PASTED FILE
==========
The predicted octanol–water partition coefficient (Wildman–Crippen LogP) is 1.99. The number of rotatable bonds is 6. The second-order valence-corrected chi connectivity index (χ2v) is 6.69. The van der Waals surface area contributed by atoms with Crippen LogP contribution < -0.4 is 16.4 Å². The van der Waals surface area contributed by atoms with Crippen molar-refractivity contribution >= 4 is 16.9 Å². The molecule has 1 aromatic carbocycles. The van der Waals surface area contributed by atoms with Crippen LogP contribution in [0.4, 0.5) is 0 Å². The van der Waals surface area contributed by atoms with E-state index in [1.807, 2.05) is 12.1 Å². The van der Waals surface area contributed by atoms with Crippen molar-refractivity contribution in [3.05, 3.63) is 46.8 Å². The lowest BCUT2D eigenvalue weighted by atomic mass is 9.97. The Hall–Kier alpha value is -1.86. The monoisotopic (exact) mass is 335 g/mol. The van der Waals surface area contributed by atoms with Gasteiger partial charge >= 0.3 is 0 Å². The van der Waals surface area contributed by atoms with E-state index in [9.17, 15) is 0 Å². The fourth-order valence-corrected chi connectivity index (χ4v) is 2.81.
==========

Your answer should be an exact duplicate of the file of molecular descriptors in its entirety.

The predicted octanol–water partition coefficient (Wildman–Crippen LogP) is 1.99. The number of rotatable bonds is 6. The second-order valence-corrected chi connectivity index (χ2v) is 6.69. The van der Waals surface area contributed by atoms with Crippen LogP contribution < -0.4 is 16.4 Å². The van der Waals surface area contributed by atoms with Crippen molar-refractivity contribution >= 4 is 16.9 Å². The molecule has 1 aromatic carbocycles. The van der Waals surface area contributed by atoms with Crippen LogP contribution in [0.4, 0.5) is 0 Å². The van der Waals surface area contributed by atoms with E-state index in [1.807, 2.05) is 12.1 Å². The van der Waals surface area contributed by atoms with Crippen molar-refractivity contribution in [3.05, 3.63) is 46.8 Å². The lowest BCUT2D eigenvalue weighted by atomic mass is 9.97. The Hall–Kier alpha value is -1.86. The monoisotopic (exact) mass is 335 g/mol. The van der Waals surface area contributed by atoms with Gasteiger partial charge >= 0.3 is 0 Å². The van der Waals surface area contributed by atoms with E-state index in [9.17, 15) is 0 Å². The fourth-order valence-corrected chi connectivity index (χ4v) is 2.81.